What Is A Credit Card Chargeback?

A chargeback is the reversal of a charge on a persons credit, debit, or check card. This usually the result of the card holder disputing the charge.

A chargeback occurs when a person disputes a charge made to their credit card, and the money is refunded back to his or her account. The card issuer then charges the refunded amount back to the original merchant, along with an additional penalty fee. Chargebacks generally take place when previous attempts to correct the problem with the merchant has been unsuccessful and the customer makes an appeal to their financial institution or credit card company to get their money back. Once a complaint has been made, a short investigation is conducted and the money is posted back to the cardholder's account after the dispute resolution process has been completed.

The most common situations resulting in a chargeback include: a cardholder failing to recognize the transaction description on their credit card statement and disputing the charge, being charged more than once for the same item or service, a charge being posted to the wrong person's account (usually the result of entering the wrong account number while processing the transaction), being overcharged, dissatisfaction with the product or service that was charged, not receiving the products ordered or receiving a product different from the ones that were ordered, or charges that were not authorized by the cardholder (usually the result of theft or fraud). Customers are usually encouraged to try to resolve the problem with the merchant before requesting a chargeback. If the issue is not resolved after taking the complaint up with the merchant, the customer will then call their card issuer to dispute the charge and ask that it be charged back to the merchant.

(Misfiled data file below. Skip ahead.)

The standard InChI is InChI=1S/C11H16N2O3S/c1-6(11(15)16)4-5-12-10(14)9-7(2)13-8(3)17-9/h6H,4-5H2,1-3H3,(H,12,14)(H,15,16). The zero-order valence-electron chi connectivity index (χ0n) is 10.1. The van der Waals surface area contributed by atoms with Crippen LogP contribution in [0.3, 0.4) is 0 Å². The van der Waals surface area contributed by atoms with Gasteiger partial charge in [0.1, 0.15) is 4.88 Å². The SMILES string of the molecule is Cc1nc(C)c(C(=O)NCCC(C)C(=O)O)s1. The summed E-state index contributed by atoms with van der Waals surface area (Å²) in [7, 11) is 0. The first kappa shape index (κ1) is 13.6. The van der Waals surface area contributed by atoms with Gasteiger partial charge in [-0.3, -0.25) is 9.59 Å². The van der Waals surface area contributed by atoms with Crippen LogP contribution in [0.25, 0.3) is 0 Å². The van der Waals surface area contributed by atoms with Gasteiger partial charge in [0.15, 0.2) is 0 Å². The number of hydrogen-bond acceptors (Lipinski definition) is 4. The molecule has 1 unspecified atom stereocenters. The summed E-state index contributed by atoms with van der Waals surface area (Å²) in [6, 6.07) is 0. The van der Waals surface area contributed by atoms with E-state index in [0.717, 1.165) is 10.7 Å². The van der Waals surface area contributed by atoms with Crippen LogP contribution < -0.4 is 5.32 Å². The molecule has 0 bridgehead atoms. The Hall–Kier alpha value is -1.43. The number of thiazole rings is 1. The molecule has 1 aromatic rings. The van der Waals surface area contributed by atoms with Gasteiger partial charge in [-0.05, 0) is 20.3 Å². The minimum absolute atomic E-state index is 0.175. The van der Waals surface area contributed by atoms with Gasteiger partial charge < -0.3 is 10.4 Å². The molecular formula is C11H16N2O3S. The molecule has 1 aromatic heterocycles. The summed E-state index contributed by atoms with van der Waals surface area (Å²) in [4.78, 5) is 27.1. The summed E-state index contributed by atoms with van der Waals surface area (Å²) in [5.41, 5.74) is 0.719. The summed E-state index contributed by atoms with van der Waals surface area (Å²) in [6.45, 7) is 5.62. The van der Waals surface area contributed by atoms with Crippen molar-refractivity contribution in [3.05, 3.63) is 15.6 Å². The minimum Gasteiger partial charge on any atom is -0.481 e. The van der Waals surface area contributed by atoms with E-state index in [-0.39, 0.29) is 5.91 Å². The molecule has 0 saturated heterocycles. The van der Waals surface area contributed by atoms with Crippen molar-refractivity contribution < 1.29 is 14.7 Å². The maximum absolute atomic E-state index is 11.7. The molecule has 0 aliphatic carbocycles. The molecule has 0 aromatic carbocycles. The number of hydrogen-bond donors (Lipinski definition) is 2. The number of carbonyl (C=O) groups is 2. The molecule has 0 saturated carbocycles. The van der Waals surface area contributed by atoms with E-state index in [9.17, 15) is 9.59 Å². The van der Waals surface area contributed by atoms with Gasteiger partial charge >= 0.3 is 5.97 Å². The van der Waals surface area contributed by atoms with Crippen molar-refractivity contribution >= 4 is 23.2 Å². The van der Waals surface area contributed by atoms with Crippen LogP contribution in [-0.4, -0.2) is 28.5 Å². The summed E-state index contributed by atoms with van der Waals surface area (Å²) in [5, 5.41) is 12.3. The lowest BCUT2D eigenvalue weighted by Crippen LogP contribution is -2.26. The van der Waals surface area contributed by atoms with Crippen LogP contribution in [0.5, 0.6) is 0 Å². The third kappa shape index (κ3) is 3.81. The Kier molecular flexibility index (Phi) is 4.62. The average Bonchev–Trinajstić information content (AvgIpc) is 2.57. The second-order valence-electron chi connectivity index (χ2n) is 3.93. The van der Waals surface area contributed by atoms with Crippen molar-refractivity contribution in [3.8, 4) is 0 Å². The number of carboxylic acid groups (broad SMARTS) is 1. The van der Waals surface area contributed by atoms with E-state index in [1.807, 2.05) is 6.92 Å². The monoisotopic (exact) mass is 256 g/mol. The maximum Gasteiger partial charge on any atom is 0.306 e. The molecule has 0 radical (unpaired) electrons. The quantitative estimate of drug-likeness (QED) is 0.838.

With the growing popularity of e-commerce, online shopping and auction sites such as E-bay, less and less credit card transactions are being done in person. As a result, more credit cards purchases are being disputed and more chargebacks are taking place. In addition, the increase of identity theft and credit card fraud has resulted in a surge of contested charges. Furthermore, ATM cards have been replaced with debit and check cards issued by Visa and MasterCard, allowing more people to charge purchases than before. As we move closer towards being a "cash-less" culture, the amount of chargebacks will continue to increase in the near future.



This increase in credit card disputes worries merchants a great deal, and with good reason. Merchants usually have to pay an additional charge for every chargeback they receive. In addition to lost revenue, a business can actually lose their merchant account and their ability to accept credit card payments entirely if they get too many chargebacks. Therefore it is very important that merchants take steps to reduce the number of disputed credit card charges that are made. There are some very simple things businesses can do to protect themselves. Merchants should first make sure that the name that shows up on the charge is the name that they do business with to prevent disputes from people who may not recognize the charge. In addition, businesses should make sure all credit card transactions are properly processed to avoid billing errors. If you are shipping a customer's order, it is strongly encouraged that you ship to the same address that the credit card is billed to and to use a tracking service to make sure that the item was delivered. It is also imperative to have a strong security policy in place to ensure that the person using the credit card is the authorized user, and that the card or card number is not stolen.

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